01. Symphony No. 3 in F major, Op. 90 (Johannes Brahms) 1. Allegro con brio Live
02. Symphony No. 3 in F major, Op. 90 (Johannes Brahms) 2. Andante Live
03. Symphony No. 3 in F major, Op. 90 (Johannes Brahms) 3. Poco allegretto Live
04. Symphony No. 3 in F major, Op. 90 (Johannes Brahms) 4. Allegro Live
05. Symphony No. 4 in E minor, Op. 98 (Johannes Brahms) 1. Allegro non troppo Live
06. Symphony No. 4 in E minor, Op. 98 (Johannes Brahms) 2. Andante moderato Live
07. Symphony No. 4 in E minor, Op. 98 (Johannes Brahms) 3. Allegro giocoso Live
08. Symphony No. 4 in E minor, Op. 98 (Johannes Brahms) 4. Allegro energico e passionato Live
Epic. Magnificent. Generous. Flowing. Majestic. Surprising. Overwhelming. And above all –Joyous. The two final symphonies of Johannes Brahms are undisputed masterpieces passionate, intensely lyrical, a thrilling blend of grandeur and intimacy. In the hands of Richard Tognettiand the Australian Chamber Orchestra, these soaring yet deeply personal works spring to life, revealing new delights at every turn.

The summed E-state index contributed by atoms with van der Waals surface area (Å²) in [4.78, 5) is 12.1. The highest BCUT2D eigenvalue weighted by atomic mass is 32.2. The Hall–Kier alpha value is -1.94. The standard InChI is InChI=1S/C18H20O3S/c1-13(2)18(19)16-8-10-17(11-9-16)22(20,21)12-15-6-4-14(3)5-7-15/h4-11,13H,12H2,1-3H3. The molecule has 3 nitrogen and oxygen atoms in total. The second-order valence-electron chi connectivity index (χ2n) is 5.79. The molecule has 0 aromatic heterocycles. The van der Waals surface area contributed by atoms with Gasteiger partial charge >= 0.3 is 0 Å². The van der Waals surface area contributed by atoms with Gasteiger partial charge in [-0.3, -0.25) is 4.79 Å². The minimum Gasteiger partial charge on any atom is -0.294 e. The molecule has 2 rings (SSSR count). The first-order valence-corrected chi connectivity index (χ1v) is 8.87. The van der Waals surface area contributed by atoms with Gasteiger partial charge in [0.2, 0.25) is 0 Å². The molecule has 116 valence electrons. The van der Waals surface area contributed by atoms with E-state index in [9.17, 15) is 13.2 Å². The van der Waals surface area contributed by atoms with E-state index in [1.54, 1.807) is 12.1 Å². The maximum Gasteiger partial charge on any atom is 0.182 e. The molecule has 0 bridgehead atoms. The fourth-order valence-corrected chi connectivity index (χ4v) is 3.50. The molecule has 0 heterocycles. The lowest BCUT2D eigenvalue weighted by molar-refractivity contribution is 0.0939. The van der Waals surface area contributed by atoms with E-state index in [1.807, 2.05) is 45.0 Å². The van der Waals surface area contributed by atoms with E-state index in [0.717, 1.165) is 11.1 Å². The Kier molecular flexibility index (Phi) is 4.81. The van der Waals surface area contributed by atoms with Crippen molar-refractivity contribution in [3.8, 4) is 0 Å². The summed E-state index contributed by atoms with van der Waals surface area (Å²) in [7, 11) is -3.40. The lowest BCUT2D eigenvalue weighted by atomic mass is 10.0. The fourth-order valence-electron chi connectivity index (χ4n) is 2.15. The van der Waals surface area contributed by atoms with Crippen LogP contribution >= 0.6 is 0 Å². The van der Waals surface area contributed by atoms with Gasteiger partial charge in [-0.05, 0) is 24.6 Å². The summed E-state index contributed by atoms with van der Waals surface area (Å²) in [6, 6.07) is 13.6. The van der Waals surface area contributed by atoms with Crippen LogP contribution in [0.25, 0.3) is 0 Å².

For these performances, the ACO has expanded to include the unique colours of wind instruments from Brahms’ own world. The resulting sound, in the words of the Sydney Morning Herald review, was ‘a revelation superbly blended horns and trumpets without the bright blare of a modern symphonic sound, an agile, liquid tone from flutes and clarinets and a gorgeous warmth in the lowerwind and brass, all matched with a string sound with a bold but never harsh attack.’ With a total size of around 50 players, these recordings show the ACO at its fullest strength, well beyond its usual compact forces, yet maintaining its trademark clarity andvitality. This is in line with the Brahms himself, who refused to allow the orchestra to be augmented beyond 48 players for the premiere of his Fourth Symphony. Here we encounter the full flowering of Brahms’ symphonic genius a composer profoundly aware of the richness of his own musical heritage, yet determined to push the boundaries into new realms of expressive power. A musician utterly at home with the wild fire of gypsy music, yet finding inspiration for the finale of his Fourth Symphony in a choraleofJ.S. Bach. A master of orchestral sonority, an artist with an unmatched understanding of musical architecture, and a poet whose musical language encompasses the breadth of human experience.